Legislation that would have allowed more accessory dwelling units and eliminate many residential parking requirements died in an Atlanta City Council committee Nov. 29 after controversy in Buckhead and other neighborhoods around town. Councilmembers on both sides of the debate say the ideas may return next year, depending on if and how the new Dickens administration continues to pursue the underlying goals of boosting housing affordability.
“The same housing shortfall that exists in 2021 will exist in 2022 and beyond,” said District 2 City Councilmember Amir Farokhi, who sponsored the legislation and chairs the Zoning Committee that killed it. “The proposals that were put forth, which are not radical, remain on the table and will likely be floated again.”
City Councilmember Howard Shook of North Buckhead’s District 7, who moved to kill the legislation, described the possible return in terms of a horror movie — call it An ADU on Elm Street. “I hope it’s gone for good, but we’ll see,” said Shook. “It could be a Freddy Krueger situation.”
Farokhi’s legislation was intended as a relatively small head start on a variety of ideas that came from the City’s “Atlanta City Design Housing” policy concept and are incorporated in a new Comprehensive Development Plan, a five-year policy document that underlies zoning decisions. Much of the controversy related to how the policies would allow more density in single-family neighborhoods. This year’s CDP update in general was controversial for packing in a lot of detail, leaving the City to promise more public input and detail in a “Phase 2” that essentially will be the 2026 version.
The gist of all the proposed changes — also including such ideas as allowing small apartments near transit stations — is to handle a projected population boom, to deal with a housing affordability crisis, and to address historic income equality and segregation.
On the day of the vote, Farokhi blasted his own committee, saying it “chose exclusion over inclusion.” In an email, he said the issues targeted by the legislation and related policies are not going away.
“As Atlantans, we must acknowledge that we need more housing and we need to make changes to allow for that,” said Farokhi. “That doesn’t mean what we love about our city or our street changes. It means we choose inclusivity and economic competitiveness over exclusion and pricing folks out of the region. That’s not incompatible with history, trees, or character. But it does require acknowledgement that cities are not static and we are either growing or dying.”
Farokhi said there are many benefits to people living near where they work and shop.
“But to do that, we need more housing and more types of housing at all price points. We need high-rises, townhomes, basement apartments, ADUs and duplexes,” he said. “And that’s true for nearly every part of town, Buckhead included. So, we need to work together on how we welcome more neighbors to the city. To turn folks away or make it too expensive to live here means we lose out to other cities.”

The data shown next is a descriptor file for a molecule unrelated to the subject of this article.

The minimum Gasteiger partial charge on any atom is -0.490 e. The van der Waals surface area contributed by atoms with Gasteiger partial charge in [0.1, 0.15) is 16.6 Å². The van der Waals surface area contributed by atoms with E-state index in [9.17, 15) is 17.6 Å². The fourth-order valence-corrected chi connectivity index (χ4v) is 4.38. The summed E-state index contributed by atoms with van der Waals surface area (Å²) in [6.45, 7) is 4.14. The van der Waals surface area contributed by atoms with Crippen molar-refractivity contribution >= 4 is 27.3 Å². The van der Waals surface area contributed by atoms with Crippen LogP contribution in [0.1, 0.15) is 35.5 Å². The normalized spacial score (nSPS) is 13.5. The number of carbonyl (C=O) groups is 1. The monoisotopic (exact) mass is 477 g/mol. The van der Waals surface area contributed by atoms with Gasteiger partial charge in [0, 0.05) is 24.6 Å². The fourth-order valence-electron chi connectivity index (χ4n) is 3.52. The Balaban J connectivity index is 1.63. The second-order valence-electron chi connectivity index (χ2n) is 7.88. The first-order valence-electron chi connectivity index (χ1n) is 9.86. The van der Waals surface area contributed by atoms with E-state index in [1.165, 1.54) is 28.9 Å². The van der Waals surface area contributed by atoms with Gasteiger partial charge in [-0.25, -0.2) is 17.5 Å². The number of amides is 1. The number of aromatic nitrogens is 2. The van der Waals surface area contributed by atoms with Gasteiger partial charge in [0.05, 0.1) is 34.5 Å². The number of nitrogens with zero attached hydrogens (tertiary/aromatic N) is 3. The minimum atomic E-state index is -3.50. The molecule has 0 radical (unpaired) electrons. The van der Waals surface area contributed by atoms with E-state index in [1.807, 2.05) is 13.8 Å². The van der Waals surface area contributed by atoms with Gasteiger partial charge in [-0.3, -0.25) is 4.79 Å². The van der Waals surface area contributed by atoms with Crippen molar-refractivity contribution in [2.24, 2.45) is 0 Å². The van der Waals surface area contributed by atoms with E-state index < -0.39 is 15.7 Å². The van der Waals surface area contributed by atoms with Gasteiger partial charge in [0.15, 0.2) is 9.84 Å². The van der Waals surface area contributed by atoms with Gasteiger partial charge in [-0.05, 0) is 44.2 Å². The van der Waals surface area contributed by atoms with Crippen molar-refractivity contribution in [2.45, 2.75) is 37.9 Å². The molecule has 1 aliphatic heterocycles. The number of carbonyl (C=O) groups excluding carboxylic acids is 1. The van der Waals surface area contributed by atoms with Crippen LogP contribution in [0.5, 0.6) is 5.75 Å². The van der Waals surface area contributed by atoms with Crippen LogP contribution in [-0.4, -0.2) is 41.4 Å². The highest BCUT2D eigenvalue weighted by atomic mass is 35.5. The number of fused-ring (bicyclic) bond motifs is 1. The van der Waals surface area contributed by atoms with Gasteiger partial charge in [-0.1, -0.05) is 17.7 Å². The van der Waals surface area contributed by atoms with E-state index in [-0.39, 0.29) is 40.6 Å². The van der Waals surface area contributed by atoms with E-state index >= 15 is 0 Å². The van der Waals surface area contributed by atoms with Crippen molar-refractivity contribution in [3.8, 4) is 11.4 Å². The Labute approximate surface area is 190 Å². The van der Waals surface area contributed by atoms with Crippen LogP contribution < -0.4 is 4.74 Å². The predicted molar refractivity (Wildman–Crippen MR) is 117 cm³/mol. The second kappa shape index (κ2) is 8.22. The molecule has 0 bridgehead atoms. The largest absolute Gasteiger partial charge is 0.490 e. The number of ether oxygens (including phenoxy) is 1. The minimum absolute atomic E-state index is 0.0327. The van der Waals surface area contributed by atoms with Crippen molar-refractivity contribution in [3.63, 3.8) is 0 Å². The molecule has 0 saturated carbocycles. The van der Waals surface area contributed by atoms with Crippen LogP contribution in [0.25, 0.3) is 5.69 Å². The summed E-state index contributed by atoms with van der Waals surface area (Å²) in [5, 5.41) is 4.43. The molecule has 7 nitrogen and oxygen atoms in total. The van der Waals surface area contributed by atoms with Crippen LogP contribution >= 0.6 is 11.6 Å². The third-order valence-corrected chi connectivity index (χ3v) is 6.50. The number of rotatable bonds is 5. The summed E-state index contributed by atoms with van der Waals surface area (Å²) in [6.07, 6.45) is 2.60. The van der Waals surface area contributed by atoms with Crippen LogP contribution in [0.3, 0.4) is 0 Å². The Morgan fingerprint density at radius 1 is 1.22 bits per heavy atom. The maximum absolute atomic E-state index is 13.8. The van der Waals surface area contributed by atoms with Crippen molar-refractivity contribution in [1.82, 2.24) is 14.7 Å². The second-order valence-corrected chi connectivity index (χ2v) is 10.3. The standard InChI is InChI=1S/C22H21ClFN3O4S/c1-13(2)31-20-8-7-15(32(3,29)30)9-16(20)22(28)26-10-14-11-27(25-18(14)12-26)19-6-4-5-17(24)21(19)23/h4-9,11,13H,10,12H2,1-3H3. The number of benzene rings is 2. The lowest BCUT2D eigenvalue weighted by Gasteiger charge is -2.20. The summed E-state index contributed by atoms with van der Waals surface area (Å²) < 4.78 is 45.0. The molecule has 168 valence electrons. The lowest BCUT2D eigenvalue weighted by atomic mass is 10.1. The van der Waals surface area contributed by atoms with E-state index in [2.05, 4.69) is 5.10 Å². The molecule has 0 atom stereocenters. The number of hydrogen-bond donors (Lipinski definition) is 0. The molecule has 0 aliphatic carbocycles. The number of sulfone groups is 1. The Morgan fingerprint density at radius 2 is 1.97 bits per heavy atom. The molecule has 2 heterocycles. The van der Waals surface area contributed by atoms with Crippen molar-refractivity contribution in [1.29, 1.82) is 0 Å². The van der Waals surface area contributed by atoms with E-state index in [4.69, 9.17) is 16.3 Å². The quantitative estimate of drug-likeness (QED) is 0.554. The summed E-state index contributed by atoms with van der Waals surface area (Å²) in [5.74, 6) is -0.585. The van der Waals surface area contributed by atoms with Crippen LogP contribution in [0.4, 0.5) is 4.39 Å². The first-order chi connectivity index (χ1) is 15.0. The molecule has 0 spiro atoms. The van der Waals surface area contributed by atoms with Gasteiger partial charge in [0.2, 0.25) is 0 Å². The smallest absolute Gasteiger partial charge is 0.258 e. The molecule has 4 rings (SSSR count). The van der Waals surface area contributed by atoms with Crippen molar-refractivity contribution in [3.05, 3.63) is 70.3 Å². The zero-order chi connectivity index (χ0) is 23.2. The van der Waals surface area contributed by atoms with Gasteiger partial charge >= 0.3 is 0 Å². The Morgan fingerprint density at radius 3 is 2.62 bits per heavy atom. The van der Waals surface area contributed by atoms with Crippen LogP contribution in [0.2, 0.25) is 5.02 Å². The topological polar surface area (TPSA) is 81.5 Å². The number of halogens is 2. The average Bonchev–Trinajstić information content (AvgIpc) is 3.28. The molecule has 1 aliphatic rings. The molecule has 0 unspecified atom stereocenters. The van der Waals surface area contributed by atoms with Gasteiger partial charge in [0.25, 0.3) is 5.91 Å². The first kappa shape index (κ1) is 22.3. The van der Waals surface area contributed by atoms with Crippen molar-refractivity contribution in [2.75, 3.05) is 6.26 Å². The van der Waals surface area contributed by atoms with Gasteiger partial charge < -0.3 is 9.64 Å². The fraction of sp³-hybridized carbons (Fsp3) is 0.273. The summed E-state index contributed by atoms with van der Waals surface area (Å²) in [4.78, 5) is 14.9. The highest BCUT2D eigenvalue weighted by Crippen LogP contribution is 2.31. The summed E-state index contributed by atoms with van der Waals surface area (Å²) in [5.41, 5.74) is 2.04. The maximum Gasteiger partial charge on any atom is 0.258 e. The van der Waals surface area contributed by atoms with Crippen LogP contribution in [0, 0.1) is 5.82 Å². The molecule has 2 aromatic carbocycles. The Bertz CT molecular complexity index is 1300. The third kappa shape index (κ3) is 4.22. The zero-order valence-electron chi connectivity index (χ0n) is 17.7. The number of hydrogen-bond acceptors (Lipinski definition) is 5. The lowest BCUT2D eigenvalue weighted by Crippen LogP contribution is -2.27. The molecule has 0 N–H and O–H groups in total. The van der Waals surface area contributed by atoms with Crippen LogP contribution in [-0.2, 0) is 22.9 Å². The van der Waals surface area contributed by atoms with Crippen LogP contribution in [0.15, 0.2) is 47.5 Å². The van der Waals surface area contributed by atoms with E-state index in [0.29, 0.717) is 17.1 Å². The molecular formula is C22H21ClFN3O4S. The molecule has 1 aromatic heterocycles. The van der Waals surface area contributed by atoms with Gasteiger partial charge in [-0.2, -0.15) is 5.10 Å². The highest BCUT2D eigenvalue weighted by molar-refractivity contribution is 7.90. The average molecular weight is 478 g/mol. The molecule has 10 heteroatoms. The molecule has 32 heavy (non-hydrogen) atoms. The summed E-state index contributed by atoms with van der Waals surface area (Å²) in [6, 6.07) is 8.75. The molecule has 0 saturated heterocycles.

Shook said Farokhi’s legislation was well-vetted over many months by the public and councilmembers and met an “overwhelming” vote to kill it. He attributed that to input from “very knowledgeable” citizens serving on boards and commissions said, “There’s no way you can add units to a heavily forested area without loss of tress. This looks like a boondoggle that will benefit developers.”
Shook also referred to the CDP’s identification of many vacant or underused parcels, some City-owned, that could be redeveloped. “And what was most important to me was the reality, if this a lack-of-density issue, which some people framed it as, there’s hundreds of millions of square feet of latent, unrealized density already in the CPD,” Shook said. “You don’t need to take it out of the single-family neighborhoods.”
City Planning Commissioner Tim Keane is driving the policies. He also has developed an acrimonious relationship with Buckhead’s neighborhood leaders in particular, who helped promulgate a letter accusing his department of deception about the CDP, among many other issues. Keane in return made scathing comments about Buckhead in a September interview with Atlanta Civic Circle, accusing critics of operating on bad faith and with the cityhood secession movement in mind. “There’s no way to get them off of that because their only interest is in creating fear and confusion. … No amount of truth matters,” he said in those remarks, which won’t be soon forgotten.
Mayor-elect Andre Dickens made housing affordability a pillar of his campaign, but it remains to be seen how his policies play out and whether he will retain Keane in his cabinet.
“I think the planning department, as currently constituted, is totally devoted to moving these policies forward one way or the other,” said Shook. But as for what its administration looks like two months from now, “nobody knows,” he said.
Another X factor is the cityhood movement, which could draw political attention away from such policy-making or spark changes in its content, especially given that Dickens has said he intends to do more listening to Buckhead concerns than incumbent Mayor Keisha Lance Bottoms’ administration has.